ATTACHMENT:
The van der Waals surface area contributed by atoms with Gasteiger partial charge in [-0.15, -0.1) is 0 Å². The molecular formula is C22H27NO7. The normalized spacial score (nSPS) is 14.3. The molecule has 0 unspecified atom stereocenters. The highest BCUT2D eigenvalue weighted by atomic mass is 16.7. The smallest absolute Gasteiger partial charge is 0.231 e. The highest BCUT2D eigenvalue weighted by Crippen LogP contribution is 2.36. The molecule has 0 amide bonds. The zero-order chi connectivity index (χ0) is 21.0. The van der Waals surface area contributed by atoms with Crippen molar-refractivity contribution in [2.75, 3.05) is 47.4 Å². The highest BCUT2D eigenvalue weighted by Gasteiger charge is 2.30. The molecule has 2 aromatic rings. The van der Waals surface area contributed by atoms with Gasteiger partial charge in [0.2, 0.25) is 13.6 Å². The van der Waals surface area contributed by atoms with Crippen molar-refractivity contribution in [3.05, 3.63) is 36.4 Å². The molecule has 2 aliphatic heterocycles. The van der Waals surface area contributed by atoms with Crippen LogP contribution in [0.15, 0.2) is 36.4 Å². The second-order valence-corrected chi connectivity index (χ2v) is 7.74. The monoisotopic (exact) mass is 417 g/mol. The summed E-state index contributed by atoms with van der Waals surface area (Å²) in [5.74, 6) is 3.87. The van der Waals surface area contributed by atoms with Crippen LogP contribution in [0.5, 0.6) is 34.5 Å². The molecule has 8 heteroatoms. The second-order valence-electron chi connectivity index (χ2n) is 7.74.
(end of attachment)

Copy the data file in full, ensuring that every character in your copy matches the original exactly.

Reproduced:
The van der Waals surface area contributed by atoms with Gasteiger partial charge in [-0.15, -0.1) is 0 Å². The molecular formula is C22H27NO7. The normalized spacial score (nSPS) is 14.3. The molecule has 0 unspecified atom stereocenters. The highest BCUT2D eigenvalue weighted by atomic mass is 16.7. The smallest absolute Gasteiger partial charge is 0.231 e. The highest BCUT2D eigenvalue weighted by Crippen LogP contribution is 2.36. The molecule has 0 amide bonds. The zero-order chi connectivity index (χ0) is 21.0. The van der Waals surface area contributed by atoms with Crippen molar-refractivity contribution in [2.75, 3.05) is 47.4 Å². The highest BCUT2D eigenvalue weighted by Gasteiger charge is 2.30. The molecule has 2 aromatic rings. The van der Waals surface area contributed by atoms with Gasteiger partial charge in [0.2, 0.25) is 13.6 Å². The van der Waals surface area contributed by atoms with Crippen molar-refractivity contribution in [3.05, 3.63) is 36.4 Å². The molecule has 2 aliphatic heterocycles. The van der Waals surface area contributed by atoms with Crippen LogP contribution in [0.15, 0.2) is 36.4 Å². The second-order valence-corrected chi connectivity index (χ2v) is 7.74. The monoisotopic (exact) mass is 417 g/mol. The summed E-state index contributed by atoms with van der Waals surface area (Å²) in [5.74, 6) is 3.87. The van der Waals surface area contributed by atoms with Crippen LogP contribution in [0.5, 0.6) is 34.5 Å². The molecule has 8 heteroatoms. The second-order valence-electron chi connectivity index (χ2n) is 7.74.